Zebra, $7.99, ISBN 978-1-4201-4349-2
Historical Romance, 2018
The title The Girl with the Sweetest Secret hints at things that are far more interesting that what is actually present in this story. It’s basically a story about tomfoolery in the ballrooms, without much direction or focus. I suppose one can argue that the author’s focus is to make me laugh with the incessant silliness taking place here, but the humor hinges on me being entertained by and even applauding women who are running off to do things that would be socially ruinous to them back in those days. If anything, my take home message from this story is that, were I an upper class mother in 19th century London with romance heroines to marry off one by one, I’d likely be an alcoholic before noon.
Set three years after A Good Day to Marry a Duke, Frances Bumgarten gets her chance to be in the spotlight. Of course, after all the expenses paid by her parents to make sure that she gets to snag an advantageous marriage, our heroine decides that she will never marry unless (a) she falls in love with some guy first, and (b) she gets the hint that the guy wants to marry her back willingly. She will put out for free, though, because that’s what women do in the name of love back in those days. If you are a good, virtuous woman, you too should be putting out and refusing to hold the man accountable for putting you in a ruinous situation. Meanwhile, Frankie is determined to help her younger sister sneak off and indulge in that silly girl’s infatuation with a musician.
So, who was she to deny something that was possibly a fundamental part of Cece’s soul?
You know what else is a fundamental part of the soul of a stupid, stupid girl who doesn’t care for the consequences of her recklessness? An illegitimate brat. Although, judging from the tone of this story, bearing a brat out of wedlock is going to be held up as a medal of honor for the cause of true love or something.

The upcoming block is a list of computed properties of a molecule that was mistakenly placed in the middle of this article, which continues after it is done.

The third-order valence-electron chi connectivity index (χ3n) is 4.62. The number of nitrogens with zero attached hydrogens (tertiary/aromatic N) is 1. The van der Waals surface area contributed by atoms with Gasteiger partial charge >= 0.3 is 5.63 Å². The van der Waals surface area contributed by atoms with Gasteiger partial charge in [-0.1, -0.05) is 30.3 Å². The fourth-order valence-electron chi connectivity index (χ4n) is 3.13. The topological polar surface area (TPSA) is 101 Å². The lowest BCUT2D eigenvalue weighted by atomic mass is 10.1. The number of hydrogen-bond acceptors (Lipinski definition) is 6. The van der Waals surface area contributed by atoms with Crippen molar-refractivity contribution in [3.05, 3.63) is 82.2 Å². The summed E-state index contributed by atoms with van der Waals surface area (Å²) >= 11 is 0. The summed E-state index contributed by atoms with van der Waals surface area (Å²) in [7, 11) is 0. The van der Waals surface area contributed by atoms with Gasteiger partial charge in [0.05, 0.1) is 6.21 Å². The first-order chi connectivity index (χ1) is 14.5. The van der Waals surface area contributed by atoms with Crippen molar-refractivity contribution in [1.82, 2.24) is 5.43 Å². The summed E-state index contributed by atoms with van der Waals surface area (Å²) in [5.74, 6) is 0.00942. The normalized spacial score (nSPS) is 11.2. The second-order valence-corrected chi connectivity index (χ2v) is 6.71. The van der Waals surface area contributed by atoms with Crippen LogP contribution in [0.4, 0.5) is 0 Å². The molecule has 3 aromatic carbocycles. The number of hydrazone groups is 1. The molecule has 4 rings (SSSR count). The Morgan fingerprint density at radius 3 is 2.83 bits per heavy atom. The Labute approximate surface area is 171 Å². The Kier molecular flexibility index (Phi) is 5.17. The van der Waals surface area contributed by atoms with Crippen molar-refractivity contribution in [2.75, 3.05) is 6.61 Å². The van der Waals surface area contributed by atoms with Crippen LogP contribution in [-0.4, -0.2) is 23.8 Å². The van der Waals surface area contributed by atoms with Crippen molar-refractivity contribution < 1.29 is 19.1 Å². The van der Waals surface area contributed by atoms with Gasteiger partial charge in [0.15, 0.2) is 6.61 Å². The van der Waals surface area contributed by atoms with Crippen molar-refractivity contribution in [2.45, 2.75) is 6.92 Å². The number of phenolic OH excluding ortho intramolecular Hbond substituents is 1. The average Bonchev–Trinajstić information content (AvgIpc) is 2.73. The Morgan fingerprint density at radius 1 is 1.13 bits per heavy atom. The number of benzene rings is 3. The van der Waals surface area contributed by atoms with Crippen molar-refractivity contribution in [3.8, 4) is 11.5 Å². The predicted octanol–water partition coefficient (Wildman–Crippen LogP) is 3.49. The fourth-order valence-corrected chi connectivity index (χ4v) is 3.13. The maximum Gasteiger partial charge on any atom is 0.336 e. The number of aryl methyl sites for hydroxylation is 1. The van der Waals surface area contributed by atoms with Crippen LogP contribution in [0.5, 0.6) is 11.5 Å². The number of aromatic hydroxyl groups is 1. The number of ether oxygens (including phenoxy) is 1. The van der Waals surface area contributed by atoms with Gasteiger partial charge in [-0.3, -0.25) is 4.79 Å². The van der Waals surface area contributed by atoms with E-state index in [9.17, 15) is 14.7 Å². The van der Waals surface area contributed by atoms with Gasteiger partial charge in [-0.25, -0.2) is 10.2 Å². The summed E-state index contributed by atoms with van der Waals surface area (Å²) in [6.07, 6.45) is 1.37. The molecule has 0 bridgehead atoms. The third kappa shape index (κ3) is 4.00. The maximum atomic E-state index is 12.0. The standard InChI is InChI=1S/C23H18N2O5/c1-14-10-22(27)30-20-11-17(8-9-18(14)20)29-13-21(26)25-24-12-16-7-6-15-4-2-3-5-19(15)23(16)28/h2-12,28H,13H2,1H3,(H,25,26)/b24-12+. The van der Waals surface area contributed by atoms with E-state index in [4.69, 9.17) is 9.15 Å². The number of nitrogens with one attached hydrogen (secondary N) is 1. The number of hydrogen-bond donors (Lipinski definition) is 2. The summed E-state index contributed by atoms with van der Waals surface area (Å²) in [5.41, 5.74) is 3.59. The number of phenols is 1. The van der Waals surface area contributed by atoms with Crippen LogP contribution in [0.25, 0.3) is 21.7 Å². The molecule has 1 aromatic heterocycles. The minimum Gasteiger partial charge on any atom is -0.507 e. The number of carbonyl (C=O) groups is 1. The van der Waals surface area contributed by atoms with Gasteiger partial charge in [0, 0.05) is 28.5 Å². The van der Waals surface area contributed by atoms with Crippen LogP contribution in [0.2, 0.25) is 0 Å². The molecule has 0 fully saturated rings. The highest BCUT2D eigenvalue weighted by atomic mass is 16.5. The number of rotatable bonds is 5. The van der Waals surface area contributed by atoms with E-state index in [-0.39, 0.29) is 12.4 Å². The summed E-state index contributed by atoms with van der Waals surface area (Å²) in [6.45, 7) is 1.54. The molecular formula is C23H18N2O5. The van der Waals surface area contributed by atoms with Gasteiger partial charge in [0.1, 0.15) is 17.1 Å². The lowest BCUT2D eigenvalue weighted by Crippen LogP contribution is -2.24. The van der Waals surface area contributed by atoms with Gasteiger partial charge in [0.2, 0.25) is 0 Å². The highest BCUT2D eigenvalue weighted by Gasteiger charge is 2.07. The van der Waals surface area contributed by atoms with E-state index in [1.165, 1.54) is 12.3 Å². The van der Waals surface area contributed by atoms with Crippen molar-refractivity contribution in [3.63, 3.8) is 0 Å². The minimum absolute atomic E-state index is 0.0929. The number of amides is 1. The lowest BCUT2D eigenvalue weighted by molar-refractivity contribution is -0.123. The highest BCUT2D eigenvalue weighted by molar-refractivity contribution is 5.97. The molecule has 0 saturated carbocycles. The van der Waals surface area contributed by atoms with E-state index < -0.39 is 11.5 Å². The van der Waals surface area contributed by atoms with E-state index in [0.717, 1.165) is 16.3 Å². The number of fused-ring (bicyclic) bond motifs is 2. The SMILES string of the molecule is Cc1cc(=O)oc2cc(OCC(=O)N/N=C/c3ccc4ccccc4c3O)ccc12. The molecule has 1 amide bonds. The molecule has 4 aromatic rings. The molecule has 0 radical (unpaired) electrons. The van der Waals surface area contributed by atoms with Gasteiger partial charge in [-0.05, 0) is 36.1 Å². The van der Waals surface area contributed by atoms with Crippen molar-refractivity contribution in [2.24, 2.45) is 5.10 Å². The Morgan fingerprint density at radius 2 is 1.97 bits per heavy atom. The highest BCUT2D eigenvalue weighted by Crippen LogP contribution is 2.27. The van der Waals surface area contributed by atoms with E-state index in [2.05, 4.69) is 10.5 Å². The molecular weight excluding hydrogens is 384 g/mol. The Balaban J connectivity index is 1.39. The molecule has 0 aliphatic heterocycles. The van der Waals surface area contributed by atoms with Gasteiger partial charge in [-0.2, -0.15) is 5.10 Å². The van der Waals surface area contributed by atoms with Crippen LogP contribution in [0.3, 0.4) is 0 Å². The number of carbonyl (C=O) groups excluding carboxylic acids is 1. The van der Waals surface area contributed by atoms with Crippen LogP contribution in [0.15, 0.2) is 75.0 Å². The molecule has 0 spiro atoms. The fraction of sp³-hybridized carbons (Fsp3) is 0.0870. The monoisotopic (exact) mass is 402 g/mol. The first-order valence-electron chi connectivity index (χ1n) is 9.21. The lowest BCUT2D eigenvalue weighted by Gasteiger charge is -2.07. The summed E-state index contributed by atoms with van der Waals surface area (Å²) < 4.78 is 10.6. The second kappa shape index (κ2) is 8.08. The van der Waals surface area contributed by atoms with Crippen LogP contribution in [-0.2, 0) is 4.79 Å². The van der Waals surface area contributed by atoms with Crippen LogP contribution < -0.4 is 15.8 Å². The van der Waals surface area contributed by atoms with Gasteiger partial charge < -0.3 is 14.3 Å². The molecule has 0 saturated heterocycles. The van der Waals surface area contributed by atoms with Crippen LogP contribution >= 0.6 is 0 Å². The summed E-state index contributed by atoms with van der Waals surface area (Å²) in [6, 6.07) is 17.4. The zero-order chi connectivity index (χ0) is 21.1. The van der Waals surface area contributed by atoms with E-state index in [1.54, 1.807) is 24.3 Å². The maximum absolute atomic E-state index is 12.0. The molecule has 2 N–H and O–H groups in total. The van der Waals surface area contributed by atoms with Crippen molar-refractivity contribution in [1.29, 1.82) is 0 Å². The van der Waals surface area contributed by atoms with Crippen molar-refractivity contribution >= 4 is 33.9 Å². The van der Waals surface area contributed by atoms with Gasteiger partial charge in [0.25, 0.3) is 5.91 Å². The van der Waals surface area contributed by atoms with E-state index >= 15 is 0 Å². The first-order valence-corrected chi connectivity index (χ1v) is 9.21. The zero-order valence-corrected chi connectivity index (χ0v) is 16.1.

Really, I have no idea how the mother hadn’t taken up opium or something by now, with all her daughters being like this. And the poor darling is portrayed as the unreasonable killjoy shrew here!
Reynard Boulton, or Fox because he’s a professional busybody that can sniff out anyone’s secrets, is asked by his BFF, the hero of the previous book, to take care of Frankie and the other girls while the couple of the previous book take a trip to America. So our hero is stuck with chasing after Frankie while at the same time trying to keep a charming and hence villainous duke from ruining that girl.
The Girl with the Sweetest Secret is one of those stories in which the only reason the heroine isn’t pregnant, unwed, and forced to prostitute herself in order to feed herself and the brat is because of plot armor. She and her sister are typical dingbat types who clearly have no idea what they want, but are determined nonetheless to defy social conventions regardless of consequences in order to pursue instant gratification. Readers who are more tolerant of these characters will like this one better, I guess, but the way the author has these dingbats running all over the place saying and doing stupid things only makes me feel profound relief that I’m not their mother. I’d probably ship them all off to Canada and let them be the problem of those mountain men there.
Don’t get me started about Uncle Red, whose continuous self-destructive and socially ruinous antics are allowed to go on and even abetted by these dingbats because these dingbats are so understanding and sympathetic like that.
Now if you’ll excuse me, I’ll pour myself some sherry and raise a glass to the poor mother of these dingbats.